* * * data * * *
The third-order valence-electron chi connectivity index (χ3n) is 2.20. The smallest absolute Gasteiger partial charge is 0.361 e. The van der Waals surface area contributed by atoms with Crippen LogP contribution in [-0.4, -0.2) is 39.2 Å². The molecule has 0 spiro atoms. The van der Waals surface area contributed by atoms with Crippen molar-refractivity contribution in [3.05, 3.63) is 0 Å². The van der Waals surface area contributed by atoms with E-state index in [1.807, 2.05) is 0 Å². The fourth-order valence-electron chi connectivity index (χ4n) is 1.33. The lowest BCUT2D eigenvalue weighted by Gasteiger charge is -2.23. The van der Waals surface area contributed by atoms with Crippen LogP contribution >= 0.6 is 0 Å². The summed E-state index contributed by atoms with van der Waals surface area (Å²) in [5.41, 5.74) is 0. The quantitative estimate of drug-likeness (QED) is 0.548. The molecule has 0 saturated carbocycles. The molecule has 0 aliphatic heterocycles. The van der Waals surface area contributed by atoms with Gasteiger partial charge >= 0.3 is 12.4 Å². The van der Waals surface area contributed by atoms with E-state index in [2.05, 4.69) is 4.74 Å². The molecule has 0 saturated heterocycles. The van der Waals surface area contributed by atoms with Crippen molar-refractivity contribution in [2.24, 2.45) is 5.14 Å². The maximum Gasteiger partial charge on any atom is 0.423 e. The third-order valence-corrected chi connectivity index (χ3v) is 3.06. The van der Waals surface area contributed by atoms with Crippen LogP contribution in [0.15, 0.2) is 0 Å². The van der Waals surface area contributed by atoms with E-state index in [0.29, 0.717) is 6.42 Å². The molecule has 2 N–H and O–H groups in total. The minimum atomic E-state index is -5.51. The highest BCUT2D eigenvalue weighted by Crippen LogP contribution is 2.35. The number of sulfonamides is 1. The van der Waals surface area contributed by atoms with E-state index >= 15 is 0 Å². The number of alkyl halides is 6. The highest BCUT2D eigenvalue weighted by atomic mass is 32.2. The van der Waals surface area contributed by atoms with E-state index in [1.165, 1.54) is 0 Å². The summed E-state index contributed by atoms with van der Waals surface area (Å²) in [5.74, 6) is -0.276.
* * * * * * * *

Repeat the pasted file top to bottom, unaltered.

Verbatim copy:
The third-order valence-electron chi connectivity index (χ3n) is 2.20. The smallest absolute Gasteiger partial charge is 0.361 e. The van der Waals surface area contributed by atoms with Crippen LogP contribution in [-0.4, -0.2) is 39.2 Å². The molecule has 0 spiro atoms. The van der Waals surface area contributed by atoms with Crippen molar-refractivity contribution in [3.05, 3.63) is 0 Å². The van der Waals surface area contributed by atoms with E-state index in [1.807, 2.05) is 0 Å². The fourth-order valence-electron chi connectivity index (χ4n) is 1.33. The lowest BCUT2D eigenvalue weighted by Gasteiger charge is -2.23. The van der Waals surface area contributed by atoms with Crippen LogP contribution >= 0.6 is 0 Å². The summed E-state index contributed by atoms with van der Waals surface area (Å²) in [5.41, 5.74) is 0. The quantitative estimate of drug-likeness (QED) is 0.548. The molecule has 0 saturated carbocycles. The molecule has 0 aliphatic heterocycles. The van der Waals surface area contributed by atoms with Gasteiger partial charge >= 0.3 is 12.4 Å². The van der Waals surface area contributed by atoms with E-state index in [2.05, 4.69) is 4.74 Å². The molecule has 0 saturated heterocycles. The van der Waals surface area contributed by atoms with Crippen molar-refractivity contribution in [2.24, 2.45) is 5.14 Å². The maximum Gasteiger partial charge on any atom is 0.423 e. The third-order valence-corrected chi connectivity index (χ3v) is 3.06. The van der Waals surface area contributed by atoms with Crippen LogP contribution in [0.15, 0.2) is 0 Å². The van der Waals surface area contributed by atoms with E-state index in [0.29, 0.717) is 6.42 Å². The molecule has 2 N–H and O–H groups in total. The minimum atomic E-state index is -5.51. The highest BCUT2D eigenvalue weighted by Crippen LogP contribution is 2.35. The number of sulfonamides is 1. The van der Waals surface area contributed by atoms with E-state index >= 15 is 0 Å². The number of alkyl halides is 6. The highest BCUT2D eigenvalue weighted by atomic mass is 32.2. The van der Waals surface area contributed by atoms with E-state index in [1.165, 1.54) is 0 Å². The summed E-state index contributed by atoms with van der Waals surface area (Å²) in [5.74, 6) is -0.276.